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December 09, 2013 Publications

How can we improve the efficacy of antipsychotics in the era of personalized pharmacotherapy?

Two pharmacists from UdeM and the Institut universitaire en santé mentale de Montréal give us some answers.

The clinical context of the administration and dosage of antipsychotics may influence their efficacy, reported Philippe Vincent and Édouard Kouassi, from the Institut universitaire en santé mentale de Montréal and Université de Montréal. The efficacy of most antipsychotics depends on their pharmacokinetics, or their ability to get into the bloodstream after being absorbed. Vincent and Kouassi are responding in The Lancet1 to Stefan Leucht, who conducted a meta-analysis of over 200 articles on the efficacy and side effects of 15 antipsychotics.2 According to the data Leucht collected, five of the most recent second-generation antipsychotics (ziprasidone, aripiprazole, asenapine, iloperidone and lurasidone) were among the drugs with the lowest efficacy, despite having similar pharmacological properties compared to first-generation or to other second-generation antipsychotics. Leucht published his finding in The Lancet in September 2013; his article did not give any explanations for this surprising result.

Some antipsychotics require strict adherence on the part of patients. According to Vincent and Kouassi, specific conditions are required for some medications to be effectively absorbed. “For example, ziprasidone needs to be taken twice a day with a meal of 500 calories, whereas asenapine must absolutely melt under the tongue, and the patient must abstain from swallowing it, drinking, eating or smoking for 10 minutes afterward,” Vincent said “This is a major challenge since more than one half of people with psychotic disorders do not take their medication as prescribed.”

Vincent and Kouassi also state that the titration of these antipsychotics is a challenge in clinical practice, as it is difficult to obtain the optimal therapeutic dosage on the first try. Doctors therefore have to use an empirical approach. “The major side effects show up well before the optimum therapeutic dose is determined, which can discourage patients from continuing their treatment,” Kouassi said. “Doctors have to keep trying, as the pharmacokinetics of antipsychotic compounds differ for each patient. By adjusting the dose of a medication based on the degree of blood absorption, distribution, metabolism and elimination in a patient, doctors can personalize treatment, which becomes that much more effective.  We maintain that all antipsychotics, with the exception of clozapine, can achieve the same efficacy if they reach comparable blood levels.”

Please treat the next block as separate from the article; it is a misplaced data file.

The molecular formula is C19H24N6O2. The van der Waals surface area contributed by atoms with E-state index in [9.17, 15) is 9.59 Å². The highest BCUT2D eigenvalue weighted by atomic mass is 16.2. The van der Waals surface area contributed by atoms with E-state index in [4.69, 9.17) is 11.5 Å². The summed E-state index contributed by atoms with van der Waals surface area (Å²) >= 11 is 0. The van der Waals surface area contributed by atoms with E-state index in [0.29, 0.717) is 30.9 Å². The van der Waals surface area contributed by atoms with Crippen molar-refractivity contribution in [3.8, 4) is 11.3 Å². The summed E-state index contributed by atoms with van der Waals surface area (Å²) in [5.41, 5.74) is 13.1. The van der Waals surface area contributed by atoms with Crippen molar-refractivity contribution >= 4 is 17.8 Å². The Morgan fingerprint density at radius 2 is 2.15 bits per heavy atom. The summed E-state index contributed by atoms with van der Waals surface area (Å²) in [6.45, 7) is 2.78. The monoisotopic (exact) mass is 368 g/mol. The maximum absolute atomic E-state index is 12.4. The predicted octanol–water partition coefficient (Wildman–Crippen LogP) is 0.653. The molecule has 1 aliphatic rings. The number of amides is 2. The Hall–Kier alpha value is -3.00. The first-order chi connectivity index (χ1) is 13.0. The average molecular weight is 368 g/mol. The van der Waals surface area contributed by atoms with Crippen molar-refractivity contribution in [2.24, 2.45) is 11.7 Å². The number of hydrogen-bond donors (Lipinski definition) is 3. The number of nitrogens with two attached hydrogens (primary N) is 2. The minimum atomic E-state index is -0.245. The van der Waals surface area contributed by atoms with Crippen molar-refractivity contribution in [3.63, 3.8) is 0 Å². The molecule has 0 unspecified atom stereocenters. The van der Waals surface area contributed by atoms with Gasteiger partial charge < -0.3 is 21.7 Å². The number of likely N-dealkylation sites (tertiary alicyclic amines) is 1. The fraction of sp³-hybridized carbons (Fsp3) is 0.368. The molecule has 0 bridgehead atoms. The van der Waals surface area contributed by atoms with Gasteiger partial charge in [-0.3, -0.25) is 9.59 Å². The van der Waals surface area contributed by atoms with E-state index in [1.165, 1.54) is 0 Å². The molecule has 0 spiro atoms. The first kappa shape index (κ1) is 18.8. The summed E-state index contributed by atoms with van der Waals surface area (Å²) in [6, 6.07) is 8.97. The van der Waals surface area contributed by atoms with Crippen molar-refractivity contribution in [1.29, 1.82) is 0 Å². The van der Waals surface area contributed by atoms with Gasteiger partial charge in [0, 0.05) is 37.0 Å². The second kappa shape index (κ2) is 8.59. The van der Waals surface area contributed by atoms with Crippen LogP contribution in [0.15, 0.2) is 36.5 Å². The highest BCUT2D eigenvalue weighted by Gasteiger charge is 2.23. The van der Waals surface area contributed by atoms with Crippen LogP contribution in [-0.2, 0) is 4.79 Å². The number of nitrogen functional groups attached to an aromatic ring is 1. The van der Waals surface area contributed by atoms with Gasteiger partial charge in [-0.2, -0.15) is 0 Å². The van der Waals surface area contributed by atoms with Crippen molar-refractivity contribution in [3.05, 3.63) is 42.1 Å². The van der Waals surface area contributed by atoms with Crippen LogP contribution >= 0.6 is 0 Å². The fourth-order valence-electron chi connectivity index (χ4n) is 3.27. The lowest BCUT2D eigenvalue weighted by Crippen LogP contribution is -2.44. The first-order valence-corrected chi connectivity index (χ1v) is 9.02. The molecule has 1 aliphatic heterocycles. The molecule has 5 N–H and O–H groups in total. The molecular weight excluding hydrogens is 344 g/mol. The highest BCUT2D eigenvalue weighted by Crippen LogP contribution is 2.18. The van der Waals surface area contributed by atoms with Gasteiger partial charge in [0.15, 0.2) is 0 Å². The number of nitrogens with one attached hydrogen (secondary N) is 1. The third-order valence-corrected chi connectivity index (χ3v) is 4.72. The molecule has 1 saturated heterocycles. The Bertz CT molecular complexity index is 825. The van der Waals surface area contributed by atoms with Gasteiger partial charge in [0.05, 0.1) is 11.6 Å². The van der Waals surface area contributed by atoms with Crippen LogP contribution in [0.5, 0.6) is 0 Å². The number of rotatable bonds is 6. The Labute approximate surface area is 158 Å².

If the studies reported by Leucht had compared medications in terms of their blood concentrations, we would have more accurate conclusions about the efficacy of the medication. “This confirms that the future of psychiatric medicine will involve personalizing patient care,” Vincent said.

  1. Vincent P, Kouassi E. Efficacy of antipsychotic drugs for schizophrenia (Letter to Editors). The Lancet – 7 December 2013 (Vol. 382, Issue 9908, Pages 1873-1874 DOI: 10.1016/S0140-6736(13)62615-X
  2. Leucht S, Cipriani A, Spineli L, et al. Comparative efficacy and tolerability of 15 antipsychotic drugs in schizophrenia: a multiple-treatments meta-analysis. Lancet 2013;382:951-62.




About the researchers

Édouard Kouassi, who has a PhD in Pharmacology, is a researcher at the Institut universitaire en santé mentale de Montréal and an associate professor and researcher in the Faculty of Medicine at Université de Montréal. His work aims to identify blood biomarkers in psychiatric illnesses, such as schizophrenia and major depression. He also studies the mechanisms of action of serotonin on the survival of red blood cells and its role in transfusion medicine as well as the role of serotonin receptors in immune cells.

Philippe Vincent is a clinical pharmacist who specializes in psychiatry at the Institut universitaire en santé mentale de Montréal and an assistant clinical professor at the Faculty of Pharmacy at Université de Montréal. His research looks at specialized pharmaceutical care in psychiatry and the treatment compliance of people who suffer from schizophrenia.


About the Institut universitaire en santé mentale de Montréal

The Institut universitaire en santé mentale de Montréal (IUSMM) provides specialized and ultraspecialized services in mental health. A leader in its field, it develops knowledge through research, teaching and assessment. The IUSMM is a member of the large network of excellence in health of Université de Montréal.

About the Research Centre of the IUSMM

At the forefront of knowledge, the Research Centre of the IUSMM is one of the largest venues for clinical research in mental health in French Canada. Through its partnership with the research department at Hôpital Rivière-des-Prairies and the Research Centre of the Institut Philippe-Pinel de Montréal, it has the largest number of mental health researchers from the faculties of medicine, arts and sciences, and nursing from Université de Montréal and other universities.



Catherine Dion
Communications Department – Institut universitaire en santé mentale de Montréal
Phone: 514-251-4000, extension 2986 - Cell: 514-235-4036

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